Chinese people have been instrumental in indigenizing Christianity.
Sinizing Christianity examines Christianity's transplantation to and transformation in China by focusing on three key elements: Chinese agents of introduction; Chinese redefinition of Christianity for the local context; and Chinese institutions and practices that emerged and enabled indigenisation. As a matter of fact, Christianity is not an exception, but just one of many foreign ideas and religions, which China has absorbed since the formation of the Middle Kingdom, Buddhism and Islam are great examples. Few scholars of China have analysed and synthesised the process to determine whether there is a pattern to the ways in which Chinese people have redefined foreign imports for local use and what insight Christianity has to offer.
Contributors are: Robert Entenmann, Christopher Sneller, Yuqin Huang, Wai Luen Kwok, Thomas Harvey, Monica Romano, Thomas Coomans, Chris White, Dennis Ng, Ruiwen Chen and Richard Madsen.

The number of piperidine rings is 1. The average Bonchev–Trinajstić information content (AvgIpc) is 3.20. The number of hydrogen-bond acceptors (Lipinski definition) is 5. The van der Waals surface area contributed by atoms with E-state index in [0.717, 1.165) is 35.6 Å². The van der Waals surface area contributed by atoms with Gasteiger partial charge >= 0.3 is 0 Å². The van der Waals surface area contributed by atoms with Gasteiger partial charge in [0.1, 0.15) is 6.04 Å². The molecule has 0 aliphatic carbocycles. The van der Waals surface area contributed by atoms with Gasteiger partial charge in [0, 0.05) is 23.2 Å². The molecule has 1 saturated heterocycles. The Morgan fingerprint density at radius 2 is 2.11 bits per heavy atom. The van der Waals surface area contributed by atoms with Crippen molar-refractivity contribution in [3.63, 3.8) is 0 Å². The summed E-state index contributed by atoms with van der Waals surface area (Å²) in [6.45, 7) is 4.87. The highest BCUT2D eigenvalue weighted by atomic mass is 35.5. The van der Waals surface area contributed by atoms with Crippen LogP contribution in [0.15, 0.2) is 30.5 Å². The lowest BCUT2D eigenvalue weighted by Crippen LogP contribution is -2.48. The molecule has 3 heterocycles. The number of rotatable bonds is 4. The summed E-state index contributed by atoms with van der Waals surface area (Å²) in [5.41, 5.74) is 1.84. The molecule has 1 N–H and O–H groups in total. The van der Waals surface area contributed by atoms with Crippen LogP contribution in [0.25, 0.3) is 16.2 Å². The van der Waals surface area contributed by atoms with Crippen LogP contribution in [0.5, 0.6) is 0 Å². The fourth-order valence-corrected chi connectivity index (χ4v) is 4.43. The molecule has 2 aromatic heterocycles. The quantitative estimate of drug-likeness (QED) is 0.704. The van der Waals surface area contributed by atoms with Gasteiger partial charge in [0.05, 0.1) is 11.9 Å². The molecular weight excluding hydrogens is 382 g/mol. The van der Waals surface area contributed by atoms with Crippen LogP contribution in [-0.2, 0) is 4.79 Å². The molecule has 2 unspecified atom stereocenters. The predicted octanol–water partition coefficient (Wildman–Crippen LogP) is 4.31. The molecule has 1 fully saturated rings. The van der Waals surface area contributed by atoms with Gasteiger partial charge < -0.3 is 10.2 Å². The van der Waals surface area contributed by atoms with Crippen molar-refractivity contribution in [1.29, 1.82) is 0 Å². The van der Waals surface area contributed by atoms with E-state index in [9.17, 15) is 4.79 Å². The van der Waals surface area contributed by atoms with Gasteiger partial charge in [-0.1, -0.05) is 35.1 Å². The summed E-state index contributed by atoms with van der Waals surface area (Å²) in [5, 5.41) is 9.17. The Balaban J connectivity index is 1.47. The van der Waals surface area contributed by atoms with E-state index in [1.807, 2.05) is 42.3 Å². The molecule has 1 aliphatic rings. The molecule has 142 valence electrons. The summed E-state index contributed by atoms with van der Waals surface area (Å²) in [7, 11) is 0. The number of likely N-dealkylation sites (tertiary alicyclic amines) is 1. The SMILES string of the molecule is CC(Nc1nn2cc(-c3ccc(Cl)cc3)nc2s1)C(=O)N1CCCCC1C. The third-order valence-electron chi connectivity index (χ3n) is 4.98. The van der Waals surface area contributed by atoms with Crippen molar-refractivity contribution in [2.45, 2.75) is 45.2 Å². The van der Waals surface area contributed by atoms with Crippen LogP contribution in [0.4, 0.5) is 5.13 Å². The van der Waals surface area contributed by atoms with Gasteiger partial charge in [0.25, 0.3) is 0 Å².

Yangwen Zheng, PhD (2001), Cambridge University, is Professor of Chinese history at the University of Manchester. She has authored and edited seven books on China and Asia, including
The Social Life of Opium in China (CUP, 2005).
Table of contents
List of images
Introduction - Christianity: Towards a Theory of Sinicization
Part I - Agents of Introduction and Enculturation
Chapter 1: A Mission Without Missionaries: Chinese Catholics Clergy in Sichuan, 1746-1756
Robert Entenmann Chapter 2: The Role of Union Theological Seminary (New York) in Sinicizing Christianity
Christopher D. Sneller Chapter 3: “Taking Jesus Back to China”: New Gospel Agents in Shanghai
Part II - Redefining Christianity for the Chinese Context
Chapter 4: Christ-human and Jia Yuming’s doctrine of sanctification
Wai Luen Kwok Chapter 5: Sermon, Story, and Song in the Inculturation of Christianity in China
Thomas Alan Harvey Chapter 6: Translating and Transplanting the Word of God in Chinese
Part III - Building and Singing the Kingdom of God
Chapter 7: The “Sino-Christian Style”: a Major Tool for Architectural Indigenisation
Thomas Coomans Chapter 8: Sacred Dwellings: Protestant Ancestral Halls and Homes in Southern Fujian
Chris White Chapter 9: The Sinicization of Sacred Music: T. C. Chao
Dennis T.W. Ng Chapter 10: Sinicising Christian Music at Shanghai Community Church
Epilogue - Multiple Sinicizations of Multiple Christianities
All interested in the history of modern China and anyone concerned with Christianity in China.